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Washington Post columnist cooks up storm with bad piece on Indian cuisine & then says sorry

Gene Weingarten, the Washington Post columnist apologised for his flippant article on Indian cuisine

Washington Post humour columnist Gene Weingarten has apologized for an article he wrote last week about his eating habits, in which he ran down Indian cuisine and wrongly described it as “based entirely on one spice.”

The apology came from the embarrassed writer after a social media backlash that exposed glaring factual errors in the piece and criticised it as insensitive and insulting.

The piece titled “You can’t make me eat these foods,” Weingarten mentions a number of foods he does not like such as Old Bay seasoning, hazelnuts and anchovies. Regarding Indian food, he wrote that “If you like Indian curries, yay, you like Indian food!”

The illustration at the top of the column shows a man in a bib wrinkling his nose at a spoonful of food being offered to him.

“I don’t get it, as a culinary principle,” he added. “It is as though the French passed a law requiring every dish to be slathered in smashed, pureed snails.”

The statements triggered a storm with critics saying it’s inaccurate and insulting. Indian American author and model Padma Lakshmi, who hosts Bravo’s “Top Chef” show, tweeted, “What in the white nonsense™️ is this?”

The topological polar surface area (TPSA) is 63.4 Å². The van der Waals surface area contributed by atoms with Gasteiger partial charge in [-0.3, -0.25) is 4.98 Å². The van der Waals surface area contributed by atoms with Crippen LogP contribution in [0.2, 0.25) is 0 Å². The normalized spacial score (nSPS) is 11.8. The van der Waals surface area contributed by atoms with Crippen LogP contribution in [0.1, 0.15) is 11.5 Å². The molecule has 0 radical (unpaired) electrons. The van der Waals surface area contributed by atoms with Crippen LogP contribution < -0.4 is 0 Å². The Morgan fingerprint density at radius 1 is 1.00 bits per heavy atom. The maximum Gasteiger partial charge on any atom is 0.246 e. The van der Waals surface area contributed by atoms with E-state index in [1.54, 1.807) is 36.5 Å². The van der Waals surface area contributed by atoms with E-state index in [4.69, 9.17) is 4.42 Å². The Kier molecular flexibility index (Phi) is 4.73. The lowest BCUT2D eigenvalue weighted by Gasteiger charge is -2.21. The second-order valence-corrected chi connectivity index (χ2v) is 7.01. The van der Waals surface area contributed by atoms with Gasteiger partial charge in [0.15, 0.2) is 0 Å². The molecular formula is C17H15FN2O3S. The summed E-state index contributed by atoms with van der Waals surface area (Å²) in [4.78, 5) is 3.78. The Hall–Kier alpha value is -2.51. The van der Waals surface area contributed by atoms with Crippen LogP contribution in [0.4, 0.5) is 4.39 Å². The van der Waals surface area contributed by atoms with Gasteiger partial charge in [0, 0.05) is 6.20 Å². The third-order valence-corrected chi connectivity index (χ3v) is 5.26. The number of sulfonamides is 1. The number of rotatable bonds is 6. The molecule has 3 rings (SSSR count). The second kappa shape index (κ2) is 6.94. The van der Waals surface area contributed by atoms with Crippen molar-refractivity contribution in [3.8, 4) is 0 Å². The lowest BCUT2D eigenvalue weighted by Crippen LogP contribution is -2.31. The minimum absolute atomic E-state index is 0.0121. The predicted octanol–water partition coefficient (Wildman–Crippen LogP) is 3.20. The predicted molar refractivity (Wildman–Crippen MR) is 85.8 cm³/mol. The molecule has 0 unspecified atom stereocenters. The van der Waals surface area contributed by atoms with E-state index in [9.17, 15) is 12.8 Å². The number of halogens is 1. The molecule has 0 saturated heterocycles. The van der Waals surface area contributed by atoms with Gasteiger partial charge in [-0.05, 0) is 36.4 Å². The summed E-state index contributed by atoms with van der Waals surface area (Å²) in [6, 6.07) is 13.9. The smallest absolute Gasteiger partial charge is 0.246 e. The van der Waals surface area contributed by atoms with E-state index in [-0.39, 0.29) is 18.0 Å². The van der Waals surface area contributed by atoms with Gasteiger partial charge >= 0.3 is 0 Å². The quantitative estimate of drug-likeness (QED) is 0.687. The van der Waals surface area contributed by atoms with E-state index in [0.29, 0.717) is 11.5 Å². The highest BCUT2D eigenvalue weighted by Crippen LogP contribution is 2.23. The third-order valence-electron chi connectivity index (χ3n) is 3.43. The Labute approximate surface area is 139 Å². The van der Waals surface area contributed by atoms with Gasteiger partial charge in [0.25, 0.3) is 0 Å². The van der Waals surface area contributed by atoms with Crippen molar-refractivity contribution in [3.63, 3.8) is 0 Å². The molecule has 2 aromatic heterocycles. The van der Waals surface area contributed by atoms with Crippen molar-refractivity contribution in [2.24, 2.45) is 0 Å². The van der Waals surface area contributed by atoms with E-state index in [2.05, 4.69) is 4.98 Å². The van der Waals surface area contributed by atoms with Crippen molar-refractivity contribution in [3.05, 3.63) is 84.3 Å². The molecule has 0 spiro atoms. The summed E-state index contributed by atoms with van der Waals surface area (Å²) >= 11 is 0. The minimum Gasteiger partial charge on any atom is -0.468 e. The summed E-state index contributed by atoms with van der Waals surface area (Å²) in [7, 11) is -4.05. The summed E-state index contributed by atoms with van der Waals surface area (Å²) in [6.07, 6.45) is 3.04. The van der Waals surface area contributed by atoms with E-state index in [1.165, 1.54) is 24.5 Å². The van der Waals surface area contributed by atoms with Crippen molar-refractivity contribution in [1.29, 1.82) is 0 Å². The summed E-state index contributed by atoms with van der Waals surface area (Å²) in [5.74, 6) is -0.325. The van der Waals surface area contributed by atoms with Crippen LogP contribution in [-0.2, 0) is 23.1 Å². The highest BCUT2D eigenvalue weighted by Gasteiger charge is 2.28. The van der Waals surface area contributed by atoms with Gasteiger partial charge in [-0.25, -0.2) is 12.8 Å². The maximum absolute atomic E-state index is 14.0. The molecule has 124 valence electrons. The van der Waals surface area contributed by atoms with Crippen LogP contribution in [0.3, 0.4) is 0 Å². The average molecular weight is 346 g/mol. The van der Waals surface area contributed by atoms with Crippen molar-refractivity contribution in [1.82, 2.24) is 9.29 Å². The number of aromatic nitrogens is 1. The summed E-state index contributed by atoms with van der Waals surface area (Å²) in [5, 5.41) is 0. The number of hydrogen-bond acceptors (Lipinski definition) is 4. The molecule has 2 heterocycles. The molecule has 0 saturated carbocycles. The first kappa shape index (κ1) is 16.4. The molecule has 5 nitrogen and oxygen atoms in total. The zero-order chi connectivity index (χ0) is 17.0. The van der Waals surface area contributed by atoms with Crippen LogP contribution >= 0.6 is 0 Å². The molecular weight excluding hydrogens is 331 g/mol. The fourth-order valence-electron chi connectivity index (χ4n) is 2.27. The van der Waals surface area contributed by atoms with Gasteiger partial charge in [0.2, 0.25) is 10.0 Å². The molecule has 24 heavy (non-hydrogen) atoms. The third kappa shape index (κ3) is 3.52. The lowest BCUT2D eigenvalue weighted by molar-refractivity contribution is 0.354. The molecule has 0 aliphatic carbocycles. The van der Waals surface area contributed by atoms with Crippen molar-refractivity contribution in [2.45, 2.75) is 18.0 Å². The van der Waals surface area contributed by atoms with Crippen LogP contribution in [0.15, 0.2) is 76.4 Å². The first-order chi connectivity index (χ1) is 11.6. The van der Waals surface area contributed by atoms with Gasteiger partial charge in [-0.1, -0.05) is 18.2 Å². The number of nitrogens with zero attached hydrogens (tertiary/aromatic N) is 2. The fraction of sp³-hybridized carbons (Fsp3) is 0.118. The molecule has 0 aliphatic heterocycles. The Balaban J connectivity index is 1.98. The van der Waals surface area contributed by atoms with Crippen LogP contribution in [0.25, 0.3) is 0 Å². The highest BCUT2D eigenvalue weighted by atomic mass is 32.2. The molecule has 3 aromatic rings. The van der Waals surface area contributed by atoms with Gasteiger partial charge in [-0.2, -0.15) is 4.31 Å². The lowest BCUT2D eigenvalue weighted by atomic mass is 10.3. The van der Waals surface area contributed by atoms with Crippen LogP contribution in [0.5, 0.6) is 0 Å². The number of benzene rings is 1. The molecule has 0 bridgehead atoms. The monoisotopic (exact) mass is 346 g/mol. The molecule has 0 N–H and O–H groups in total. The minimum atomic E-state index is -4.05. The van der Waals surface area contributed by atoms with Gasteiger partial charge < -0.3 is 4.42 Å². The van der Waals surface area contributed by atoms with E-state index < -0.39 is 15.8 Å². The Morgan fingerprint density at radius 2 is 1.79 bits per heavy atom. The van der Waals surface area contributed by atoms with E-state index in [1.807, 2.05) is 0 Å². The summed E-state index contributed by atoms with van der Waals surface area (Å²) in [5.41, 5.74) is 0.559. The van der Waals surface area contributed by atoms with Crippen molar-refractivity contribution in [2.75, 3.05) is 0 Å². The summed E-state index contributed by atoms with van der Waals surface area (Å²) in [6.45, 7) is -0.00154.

Indian American actress and screenwriter Mindy Kaling tweeted, “You don’t like a cuisine? Fine. But it’s so weird to feel defiantly proud of not liking a cuisine. You can quietly not like something too.”

Weingarten tweeted an apology on Monday and admits that his column was “insulting.”

Rendering an apology, Weingarten tweeted: “From start to finish plus the illo, the column was about what a whining infantile ignorant d—head I am,” Weingarten  “I should have named a single Indian dish, not the whole cuisine, & I do see how that broad-brush was insulting. Apologies.(Also, yes, curries are spice blends, not spices.)”

After this story was published, Weingarten told CNN Business that he thought “people would not take this column seriously because I was not taking myself seriously.”

“That was a miscalculation, and what I do realize that I did not realize before — I should have — was that the item on Indian food was different from all the others,” he added. “All the others were specific foods. Even tongue in cheek, I was not condemning an entire ethnic cuisine, and I think that made it stand out. I do understand why people are upset by it.”

The Washington Post also amended the column with a correction to the top and removed the errors.

“A previous version of this article incorrectly stated that Indian cuisine is based on one spice, curry, and that Indian food is made up only of curries, types of stew,” the correction reads. “In fact, India’s vastly diverse cuisines use many spice blends and include many other types of dishes. The article has been corrected.”